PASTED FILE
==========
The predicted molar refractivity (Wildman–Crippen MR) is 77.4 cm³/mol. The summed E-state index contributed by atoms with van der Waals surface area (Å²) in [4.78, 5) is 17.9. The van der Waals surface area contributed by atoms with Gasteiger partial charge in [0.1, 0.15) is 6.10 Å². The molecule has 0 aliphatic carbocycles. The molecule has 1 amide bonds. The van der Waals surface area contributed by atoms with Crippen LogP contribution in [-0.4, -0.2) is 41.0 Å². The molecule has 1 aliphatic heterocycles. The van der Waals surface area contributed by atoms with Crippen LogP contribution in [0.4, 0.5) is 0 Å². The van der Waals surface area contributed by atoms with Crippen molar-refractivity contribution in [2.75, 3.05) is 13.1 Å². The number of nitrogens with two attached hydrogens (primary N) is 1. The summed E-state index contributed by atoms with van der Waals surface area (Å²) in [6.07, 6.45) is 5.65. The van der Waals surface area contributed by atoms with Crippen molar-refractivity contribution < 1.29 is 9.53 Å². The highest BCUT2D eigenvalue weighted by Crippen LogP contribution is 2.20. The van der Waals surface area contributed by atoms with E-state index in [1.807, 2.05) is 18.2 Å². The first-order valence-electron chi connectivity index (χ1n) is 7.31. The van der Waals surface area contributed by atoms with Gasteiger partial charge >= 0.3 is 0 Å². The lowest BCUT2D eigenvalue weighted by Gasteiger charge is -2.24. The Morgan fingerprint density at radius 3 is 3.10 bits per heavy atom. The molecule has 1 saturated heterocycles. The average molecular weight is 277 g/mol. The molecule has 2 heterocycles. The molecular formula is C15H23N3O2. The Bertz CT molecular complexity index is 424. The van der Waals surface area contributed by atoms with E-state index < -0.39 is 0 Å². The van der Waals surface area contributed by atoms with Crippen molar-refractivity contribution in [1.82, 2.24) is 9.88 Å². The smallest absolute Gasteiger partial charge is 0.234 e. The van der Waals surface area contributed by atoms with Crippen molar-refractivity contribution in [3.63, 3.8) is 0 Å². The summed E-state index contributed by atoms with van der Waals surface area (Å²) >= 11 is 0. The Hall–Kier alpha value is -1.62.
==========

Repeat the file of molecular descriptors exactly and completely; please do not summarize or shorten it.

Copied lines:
The predicted molar refractivity (Wildman–Crippen MR) is 77.4 cm³/mol. The summed E-state index contributed by atoms with van der Waals surface area (Å²) in [4.78, 5) is 17.9. The van der Waals surface area contributed by atoms with Gasteiger partial charge in [0.1, 0.15) is 6.10 Å². The molecule has 0 aliphatic carbocycles. The molecule has 1 amide bonds. The van der Waals surface area contributed by atoms with Crippen LogP contribution in [-0.4, -0.2) is 41.0 Å². The molecule has 1 aliphatic heterocycles. The van der Waals surface area contributed by atoms with Crippen LogP contribution in [0.4, 0.5) is 0 Å². The van der Waals surface area contributed by atoms with Crippen molar-refractivity contribution in [2.75, 3.05) is 13.1 Å². The number of nitrogens with two attached hydrogens (primary N) is 1. The summed E-state index contributed by atoms with van der Waals surface area (Å²) in [6.07, 6.45) is 5.65. The van der Waals surface area contributed by atoms with Crippen molar-refractivity contribution < 1.29 is 9.53 Å². The highest BCUT2D eigenvalue weighted by Crippen LogP contribution is 2.20. The van der Waals surface area contributed by atoms with E-state index in [1.807, 2.05) is 18.2 Å². The first-order valence-electron chi connectivity index (χ1n) is 7.31. The van der Waals surface area contributed by atoms with Gasteiger partial charge >= 0.3 is 0 Å². The lowest BCUT2D eigenvalue weighted by Gasteiger charge is -2.24. The Morgan fingerprint density at radius 3 is 3.10 bits per heavy atom. The molecule has 1 saturated heterocycles. The average molecular weight is 277 g/mol. The molecule has 2 heterocycles. The molecular formula is C15H23N3O2. The Bertz CT molecular complexity index is 424. The van der Waals surface area contributed by atoms with E-state index < -0.39 is 0 Å². The van der Waals surface area contributed by atoms with Crippen molar-refractivity contribution in [1.82, 2.24) is 9.88 Å². The smallest absolute Gasteiger partial charge is 0.234 e. The van der Waals surface area contributed by atoms with Crippen molar-refractivity contribution in [3.63, 3.8) is 0 Å². The summed E-state index contributed by atoms with van der Waals surface area (Å²) >= 11 is 0. The Hall–Kier alpha value is -1.62.